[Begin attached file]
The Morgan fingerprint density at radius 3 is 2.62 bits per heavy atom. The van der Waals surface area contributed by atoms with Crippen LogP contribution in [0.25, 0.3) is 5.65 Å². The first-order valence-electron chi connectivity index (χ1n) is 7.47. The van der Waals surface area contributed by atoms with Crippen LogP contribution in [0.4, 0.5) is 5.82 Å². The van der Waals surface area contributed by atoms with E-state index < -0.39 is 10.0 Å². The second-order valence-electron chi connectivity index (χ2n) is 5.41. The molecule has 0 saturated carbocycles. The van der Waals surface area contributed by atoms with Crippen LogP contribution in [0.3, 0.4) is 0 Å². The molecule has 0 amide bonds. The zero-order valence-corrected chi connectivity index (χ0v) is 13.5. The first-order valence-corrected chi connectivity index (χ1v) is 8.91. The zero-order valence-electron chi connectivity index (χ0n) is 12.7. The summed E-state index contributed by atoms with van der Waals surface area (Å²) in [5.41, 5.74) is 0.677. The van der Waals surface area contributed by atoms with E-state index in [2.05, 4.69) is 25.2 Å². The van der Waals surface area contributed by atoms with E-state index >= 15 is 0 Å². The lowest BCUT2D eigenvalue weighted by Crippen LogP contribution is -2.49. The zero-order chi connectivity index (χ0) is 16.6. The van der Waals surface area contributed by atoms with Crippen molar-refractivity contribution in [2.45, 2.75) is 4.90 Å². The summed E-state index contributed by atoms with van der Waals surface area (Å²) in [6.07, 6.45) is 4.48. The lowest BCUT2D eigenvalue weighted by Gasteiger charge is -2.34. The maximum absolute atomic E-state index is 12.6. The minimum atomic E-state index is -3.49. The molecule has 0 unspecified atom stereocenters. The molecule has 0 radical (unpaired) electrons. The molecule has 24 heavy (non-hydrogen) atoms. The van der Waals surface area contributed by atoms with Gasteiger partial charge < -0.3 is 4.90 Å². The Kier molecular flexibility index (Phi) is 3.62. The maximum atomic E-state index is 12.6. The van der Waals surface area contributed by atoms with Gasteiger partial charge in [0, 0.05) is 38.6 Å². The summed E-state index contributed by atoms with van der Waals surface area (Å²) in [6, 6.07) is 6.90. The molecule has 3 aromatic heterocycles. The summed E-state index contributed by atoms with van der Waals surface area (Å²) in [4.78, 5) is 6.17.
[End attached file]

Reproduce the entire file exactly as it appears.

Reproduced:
The Morgan fingerprint density at radius 3 is 2.62 bits per heavy atom. The van der Waals surface area contributed by atoms with Crippen LogP contribution in [0.25, 0.3) is 5.65 Å². The first-order valence-electron chi connectivity index (χ1n) is 7.47. The van der Waals surface area contributed by atoms with Crippen LogP contribution in [0.4, 0.5) is 5.82 Å². The van der Waals surface area contributed by atoms with E-state index < -0.39 is 10.0 Å². The second-order valence-electron chi connectivity index (χ2n) is 5.41. The molecule has 0 saturated carbocycles. The van der Waals surface area contributed by atoms with Crippen LogP contribution in [0.3, 0.4) is 0 Å². The molecule has 0 amide bonds. The zero-order valence-corrected chi connectivity index (χ0v) is 13.5. The first-order valence-corrected chi connectivity index (χ1v) is 8.91. The zero-order valence-electron chi connectivity index (χ0n) is 12.7. The summed E-state index contributed by atoms with van der Waals surface area (Å²) in [5.41, 5.74) is 0.677. The van der Waals surface area contributed by atoms with E-state index in [2.05, 4.69) is 25.2 Å². The van der Waals surface area contributed by atoms with E-state index >= 15 is 0 Å². The lowest BCUT2D eigenvalue weighted by Crippen LogP contribution is -2.49. The zero-order chi connectivity index (χ0) is 16.6. The van der Waals surface area contributed by atoms with Crippen molar-refractivity contribution in [2.45, 2.75) is 4.90 Å². The summed E-state index contributed by atoms with van der Waals surface area (Å²) in [6.07, 6.45) is 4.48. The lowest BCUT2D eigenvalue weighted by Gasteiger charge is -2.34. The maximum absolute atomic E-state index is 12.6. The minimum atomic E-state index is -3.49. The molecule has 0 unspecified atom stereocenters. The molecule has 0 radical (unpaired) electrons. The molecule has 24 heavy (non-hydrogen) atoms. The van der Waals surface area contributed by atoms with Gasteiger partial charge < -0.3 is 4.90 Å². The Kier molecular flexibility index (Phi) is 3.62. The maximum atomic E-state index is 12.6. The van der Waals surface area contributed by atoms with Gasteiger partial charge in [0, 0.05) is 38.6 Å². The summed E-state index contributed by atoms with van der Waals surface area (Å²) in [6, 6.07) is 6.90. The molecule has 3 aromatic heterocycles. The summed E-state index contributed by atoms with van der Waals surface area (Å²) in [4.78, 5) is 6.17.